A blessing of butterflies
This week's portion: fruit

How I read the Bible

I've been tapped to answer the question of what books or scholars have most significantly impacted how I read the Bible. (The post so many books, so little time includes links to many others who've done this meme.)

The first scholar I'll mention is Rashi, whose commentary on Torah is considered central and foundational by pretty much the whole Jewish world. (You can find a weekly dose of chumash -- a.k.a. Torah -- with Rashi's commentary here at Chabad's Daily Study page, though it may not be very accessible; Rashi has a very particular way of engaging with the text, and he works so often with wordplay that he doesn't necessarily translate well.) It's often helpful to consider the question, "What's bugging Rashi here?" In other words: what leapt out at him, when he read the Torah text, which demanded his interpretation? His economy of language is pretty dazzling, though I think it also makes him trickier for the novice reader. Rashi isn't foundational to me, per se, but he's a basic part of the Torah-study enterprise. If you want to understand Torah Jewishly, Rashi is one good place to start.

Alicia Ostriker's The Nakedness of the Fathers: Biblical Visions and Revisions was deeply formative for me. This book had a huge impact on me. I'm also a longtime admirer of Ostriker's poetry, but this book really knocked me out when I first read it. She delves into foundational Biblical texts and, in conversation with those texts, offers a combination of autobiography and some of the finest contemporary midrash I know. This is a classic of Jewish feminist scholarship and I can't recommend it highly enough. (As a side note, Ostriker's recent For the Love of God: The Bible as an Open Book, which I reviewed for Lilith when it first came out, is also top-notch and really worth reading, especially if you are a religious liberal who doesn't want to abandon the Bible to fundamentalist interpretations.)

The third scholar I'm going to mention is Rabbi Menahem Nahum of Chernobyl, who's usually known as the Me'or Eynayim, "The Light of the Eyes" -- that's the name of his best-known work, which is a running commentary on Torah, written through his sweet Hasidic lens. I spent a semester studying his work a while back, and wrote about him from time to time (here's one of those posts: Meor Eynayim on hospitality and going forth.) One of my favorite quotes from him is, "You struggle and find the light that God has hidden in God's Torah, a light not revealed except through struggle. After a person has truly worked at such searching, it comes to be called his (her) Torah." (The gender-neutrality is my own translation, naturally.) I love the playfulness, the expansiveness, and the depth of his commentary. Most of his work is available only in Hebrew, but if you prefer English, I can recommend Menahem Nahum of Chernobyl: Upright Practices, The Light of the Eyes. If you're new to Hasidic ways of reading Torah, though, you might want to find a good teacher to study it with!

Number four is Everett Fox, whose translation The Five Books of Moses is not only clear and lucid but captures the gorgeous wordplay of the original Hebrew text in a way that no other translation I've seen has done. The footnotes are also excellent, but the reason I keep returning to this text is that Fox perennially shows me new ways of understanding the old words, and that's incredibly valuable to me. I recommend this translation highly. (The JPS is my standard bilingual edition, and sometimes I peek into the Oxford Study Bible or the JPS Torah Commentary series for additional perspectives, but for direct engagement with the Hebrew text rendered into creative and startling English, nobody beats Fox.)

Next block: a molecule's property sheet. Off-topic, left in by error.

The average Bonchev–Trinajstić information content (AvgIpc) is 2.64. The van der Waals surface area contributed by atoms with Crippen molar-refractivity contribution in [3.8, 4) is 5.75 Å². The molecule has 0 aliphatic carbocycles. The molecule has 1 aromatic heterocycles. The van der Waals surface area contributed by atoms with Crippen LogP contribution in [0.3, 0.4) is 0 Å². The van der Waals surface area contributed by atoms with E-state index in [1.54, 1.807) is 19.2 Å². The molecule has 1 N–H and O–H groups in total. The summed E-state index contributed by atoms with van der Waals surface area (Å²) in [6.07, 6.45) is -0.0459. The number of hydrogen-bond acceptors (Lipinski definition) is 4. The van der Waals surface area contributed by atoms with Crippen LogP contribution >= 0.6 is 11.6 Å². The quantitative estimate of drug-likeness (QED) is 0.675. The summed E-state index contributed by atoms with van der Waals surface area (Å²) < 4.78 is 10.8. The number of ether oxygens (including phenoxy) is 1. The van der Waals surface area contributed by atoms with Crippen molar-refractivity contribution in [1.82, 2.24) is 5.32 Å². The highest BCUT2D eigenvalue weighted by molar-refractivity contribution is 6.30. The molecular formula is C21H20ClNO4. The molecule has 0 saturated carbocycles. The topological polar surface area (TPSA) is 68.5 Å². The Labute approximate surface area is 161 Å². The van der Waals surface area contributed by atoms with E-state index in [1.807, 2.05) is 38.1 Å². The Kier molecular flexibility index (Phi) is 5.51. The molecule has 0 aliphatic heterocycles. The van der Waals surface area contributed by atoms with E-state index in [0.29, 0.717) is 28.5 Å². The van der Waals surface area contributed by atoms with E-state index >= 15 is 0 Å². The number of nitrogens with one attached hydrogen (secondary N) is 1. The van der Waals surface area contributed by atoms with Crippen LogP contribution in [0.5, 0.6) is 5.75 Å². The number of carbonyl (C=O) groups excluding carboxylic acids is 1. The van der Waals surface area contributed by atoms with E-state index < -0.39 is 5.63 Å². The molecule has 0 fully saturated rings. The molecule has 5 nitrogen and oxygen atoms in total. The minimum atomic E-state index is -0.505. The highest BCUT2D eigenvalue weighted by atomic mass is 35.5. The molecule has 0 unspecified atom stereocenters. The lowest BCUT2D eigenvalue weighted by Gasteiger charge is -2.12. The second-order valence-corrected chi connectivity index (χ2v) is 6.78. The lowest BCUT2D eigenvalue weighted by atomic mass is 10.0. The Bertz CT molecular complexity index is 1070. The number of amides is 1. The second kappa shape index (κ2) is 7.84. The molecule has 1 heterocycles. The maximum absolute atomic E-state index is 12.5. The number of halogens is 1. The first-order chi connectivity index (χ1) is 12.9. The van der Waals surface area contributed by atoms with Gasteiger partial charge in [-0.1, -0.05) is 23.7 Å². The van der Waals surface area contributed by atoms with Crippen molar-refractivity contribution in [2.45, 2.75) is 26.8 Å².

And the fifth piece I'm going to mention is not a book but an essay, which I read quite recently but which has become one of the lenses through which I read Tanakh. It's an essay by Wendy Doniger which she offered as a convocation address at the University of Chicago in June of 2008. Here's a quote:

We need to balance what literary critics call a hermeneutics of suspicion -- a method of reading that ferrets out submerged agendas -- with a hermeneutics of retrieval, or even of reconciliation (to borrow a term from the literature on the aftermath of genocidal wars in Africa and elsewhere).... And then we can begin to read our own classics differently, with what the philosopher and theologian Paul Ricoeur called a second naiveté: where, in our first naiveté, we did not notice the racism, and in our subsequent hypercritical reading we couldn’t see anything else, in our second naiveté we can see how good some writers are despite the inhumanity of their underlying worldviews. If their works really are great literature, they will survive this new reading.

Doniger's speaking most directly about literary criticism, but to my mind her message is tremendously relevant when it comes to reading and rereading Tanakh. As a Jew and a rabbi I need to be able to read the Bible critically and devotionally: to keep my eyes open to the problematic passages, its sexism, its racism, everything in it which troubles me -- and also to allow myself to look beyond what's problematic in order to draw from the deep well of intellectual and spiritual sustenance which my tradition has always found there. Anyway, you can find her essay online here: Thinking Critically About Thinking Too Critically [pdf].

Thanks for tagging me, J.K. Gayle; I'm sorry to see that since you tagged me last week you've left the blogosphere, but I appreciate the posts and conversations, and hope that you'll return to us someday.

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